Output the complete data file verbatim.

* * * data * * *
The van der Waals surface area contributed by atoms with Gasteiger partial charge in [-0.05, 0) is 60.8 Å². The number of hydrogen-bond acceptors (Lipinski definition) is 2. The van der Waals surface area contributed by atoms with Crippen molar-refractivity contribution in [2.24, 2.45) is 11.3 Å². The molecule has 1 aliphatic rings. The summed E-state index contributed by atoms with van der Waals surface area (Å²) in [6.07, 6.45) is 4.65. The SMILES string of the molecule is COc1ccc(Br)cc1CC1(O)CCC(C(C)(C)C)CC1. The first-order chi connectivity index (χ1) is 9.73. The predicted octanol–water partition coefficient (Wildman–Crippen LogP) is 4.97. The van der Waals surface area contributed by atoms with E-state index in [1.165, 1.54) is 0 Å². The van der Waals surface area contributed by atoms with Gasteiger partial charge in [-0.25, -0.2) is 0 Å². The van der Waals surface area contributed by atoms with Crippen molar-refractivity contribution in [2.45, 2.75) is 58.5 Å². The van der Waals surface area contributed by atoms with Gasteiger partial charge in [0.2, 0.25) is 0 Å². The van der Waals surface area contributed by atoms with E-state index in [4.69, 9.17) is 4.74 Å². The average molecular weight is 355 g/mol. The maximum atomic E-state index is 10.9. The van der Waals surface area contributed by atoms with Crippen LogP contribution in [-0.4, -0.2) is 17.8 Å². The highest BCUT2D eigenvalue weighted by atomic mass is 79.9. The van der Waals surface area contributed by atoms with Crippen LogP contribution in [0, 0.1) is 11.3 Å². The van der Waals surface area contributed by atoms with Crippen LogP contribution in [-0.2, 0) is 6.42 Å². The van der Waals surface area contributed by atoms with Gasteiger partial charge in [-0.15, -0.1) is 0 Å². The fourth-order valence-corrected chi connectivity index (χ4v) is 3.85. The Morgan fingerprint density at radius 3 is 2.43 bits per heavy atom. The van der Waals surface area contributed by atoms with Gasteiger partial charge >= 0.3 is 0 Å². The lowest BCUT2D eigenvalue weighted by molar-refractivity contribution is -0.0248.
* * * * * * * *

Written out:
The van der Waals surface area contributed by atoms with Gasteiger partial charge in [-0.05, 0) is 60.8 Å². The number of hydrogen-bond acceptors (Lipinski definition) is 2. The van der Waals surface area contributed by atoms with Crippen molar-refractivity contribution in [2.24, 2.45) is 11.3 Å². The molecule has 1 aliphatic rings. The summed E-state index contributed by atoms with van der Waals surface area (Å²) in [6.07, 6.45) is 4.65. The SMILES string of the molecule is COc1ccc(Br)cc1CC1(O)CCC(C(C)(C)C)CC1. The first-order chi connectivity index (χ1) is 9.73. The predicted octanol–water partition coefficient (Wildman–Crippen LogP) is 4.97. The van der Waals surface area contributed by atoms with E-state index in [1.165, 1.54) is 0 Å². The van der Waals surface area contributed by atoms with Gasteiger partial charge in [-0.25, -0.2) is 0 Å². The van der Waals surface area contributed by atoms with Crippen molar-refractivity contribution in [2.45, 2.75) is 58.5 Å². The van der Waals surface area contributed by atoms with Gasteiger partial charge in [0.2, 0.25) is 0 Å². The van der Waals surface area contributed by atoms with E-state index in [4.69, 9.17) is 4.74 Å². The average molecular weight is 355 g/mol. The maximum atomic E-state index is 10.9. The van der Waals surface area contributed by atoms with Crippen LogP contribution in [-0.4, -0.2) is 17.8 Å². The highest BCUT2D eigenvalue weighted by atomic mass is 79.9. The van der Waals surface area contributed by atoms with Crippen LogP contribution in [0, 0.1) is 11.3 Å². The van der Waals surface area contributed by atoms with Crippen LogP contribution in [-0.2, 0) is 6.42 Å². The van der Waals surface area contributed by atoms with Gasteiger partial charge in [-0.15, -0.1) is 0 Å². The fourth-order valence-corrected chi connectivity index (χ4v) is 3.85. The Morgan fingerprint density at radius 3 is 2.43 bits per heavy atom. The van der Waals surface area contributed by atoms with Gasteiger partial charge >= 0.3 is 0 Å². The lowest BCUT2D eigenvalue weighted by molar-refractivity contribution is -0.0248.